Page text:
The University of Cumbria may have its grant cut by £1 million for the next academic year after it over-recruited hundreds of students.
Last year the government told all the universities in England not to recruit more students in 2009-10 than they accepted in 2008-09. It warned institutions that they would be fined £3,700 for each student they took on above that threshold.
Despite the warnings, Cumbria recruited 4 more students, meaning its grant for next year could be docked by £1.01 million. The fine would add to the financial woes of the university, which is already battling a £20 million deficit.
Cumbria has asked the Higher Education Funding Council for England to base its contract for next year on 2009-10 student recruitment figures, rather than those of the previous year. Hefce will make a decision on the university’s contract in a month.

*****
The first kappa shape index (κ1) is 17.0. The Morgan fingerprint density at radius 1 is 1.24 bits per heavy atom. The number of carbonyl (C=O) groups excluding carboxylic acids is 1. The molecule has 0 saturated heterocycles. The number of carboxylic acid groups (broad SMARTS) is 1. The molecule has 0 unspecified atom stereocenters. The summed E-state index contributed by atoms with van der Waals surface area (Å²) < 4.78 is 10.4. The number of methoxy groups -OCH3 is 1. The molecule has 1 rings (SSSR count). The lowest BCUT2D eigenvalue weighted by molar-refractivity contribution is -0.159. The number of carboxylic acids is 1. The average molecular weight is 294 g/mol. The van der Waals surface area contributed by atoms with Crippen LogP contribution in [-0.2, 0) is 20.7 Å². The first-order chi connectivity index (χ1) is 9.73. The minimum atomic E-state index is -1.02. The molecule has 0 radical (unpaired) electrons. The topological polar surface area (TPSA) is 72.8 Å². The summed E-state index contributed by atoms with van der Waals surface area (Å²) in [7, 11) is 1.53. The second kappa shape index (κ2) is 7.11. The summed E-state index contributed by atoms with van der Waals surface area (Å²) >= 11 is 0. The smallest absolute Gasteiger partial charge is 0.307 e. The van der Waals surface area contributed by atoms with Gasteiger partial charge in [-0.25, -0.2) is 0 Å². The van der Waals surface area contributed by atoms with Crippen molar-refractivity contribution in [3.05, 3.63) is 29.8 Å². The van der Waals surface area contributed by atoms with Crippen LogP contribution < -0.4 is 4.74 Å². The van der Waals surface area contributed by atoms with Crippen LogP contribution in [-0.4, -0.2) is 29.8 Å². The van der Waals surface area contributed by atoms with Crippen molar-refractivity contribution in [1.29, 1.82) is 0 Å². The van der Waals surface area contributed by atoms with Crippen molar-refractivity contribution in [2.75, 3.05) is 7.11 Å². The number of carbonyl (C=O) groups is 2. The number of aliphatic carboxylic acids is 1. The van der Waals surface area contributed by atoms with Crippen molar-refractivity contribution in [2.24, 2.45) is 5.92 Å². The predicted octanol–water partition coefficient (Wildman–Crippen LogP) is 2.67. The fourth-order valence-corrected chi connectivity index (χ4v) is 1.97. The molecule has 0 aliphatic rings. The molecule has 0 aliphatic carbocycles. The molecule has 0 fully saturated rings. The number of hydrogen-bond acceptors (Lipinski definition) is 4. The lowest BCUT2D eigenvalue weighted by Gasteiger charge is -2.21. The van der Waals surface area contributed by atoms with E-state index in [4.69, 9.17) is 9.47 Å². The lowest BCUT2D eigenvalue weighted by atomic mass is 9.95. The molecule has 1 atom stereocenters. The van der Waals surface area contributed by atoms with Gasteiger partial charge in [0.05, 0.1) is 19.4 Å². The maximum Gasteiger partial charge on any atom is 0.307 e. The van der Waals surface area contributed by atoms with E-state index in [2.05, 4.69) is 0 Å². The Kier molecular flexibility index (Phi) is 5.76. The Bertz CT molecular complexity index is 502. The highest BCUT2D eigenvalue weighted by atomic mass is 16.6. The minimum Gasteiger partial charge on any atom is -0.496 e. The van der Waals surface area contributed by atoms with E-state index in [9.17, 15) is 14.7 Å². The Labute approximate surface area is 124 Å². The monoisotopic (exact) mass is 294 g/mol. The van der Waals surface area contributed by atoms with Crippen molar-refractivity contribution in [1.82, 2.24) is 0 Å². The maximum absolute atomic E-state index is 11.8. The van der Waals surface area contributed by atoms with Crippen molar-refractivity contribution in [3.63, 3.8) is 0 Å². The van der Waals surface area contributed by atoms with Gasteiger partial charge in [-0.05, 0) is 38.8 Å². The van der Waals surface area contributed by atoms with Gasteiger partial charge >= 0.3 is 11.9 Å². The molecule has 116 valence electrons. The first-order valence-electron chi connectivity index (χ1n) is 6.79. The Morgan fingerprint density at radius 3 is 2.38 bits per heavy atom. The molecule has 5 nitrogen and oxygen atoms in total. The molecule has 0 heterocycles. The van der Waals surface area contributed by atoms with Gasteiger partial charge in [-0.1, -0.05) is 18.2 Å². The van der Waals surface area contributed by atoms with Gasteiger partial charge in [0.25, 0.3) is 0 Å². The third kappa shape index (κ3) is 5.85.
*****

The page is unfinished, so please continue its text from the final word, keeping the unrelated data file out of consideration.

However, if the funding council is lenient with Cumbria it is likely to face accusations of unfairness from other universities facing large fines for over-recruitment, such as the University of Greenwich and Thames Valley University.
Hefce has estimated that total fines for institutions across the sector could reach £10 million.
On 2 March, Cumbria’s vice-chancellor, Peter McCaffery, asked David Lammy, the Higher Education Minister, to help secure the university’s future. Following a meeting in London, a university spokeswoman said: “The minister understands the university’s position in its discussions with Hefce and the need to resolve this in order to agree future higher education recruitment in Cumbria and associated income to the university.”
In January, Professor McCaffery announced plans to bid for £25 million from the funding council’s strategic development fund to help put the institution on a more sustainable footing. However, the spokeswoman said the university had not yet submitted a bid.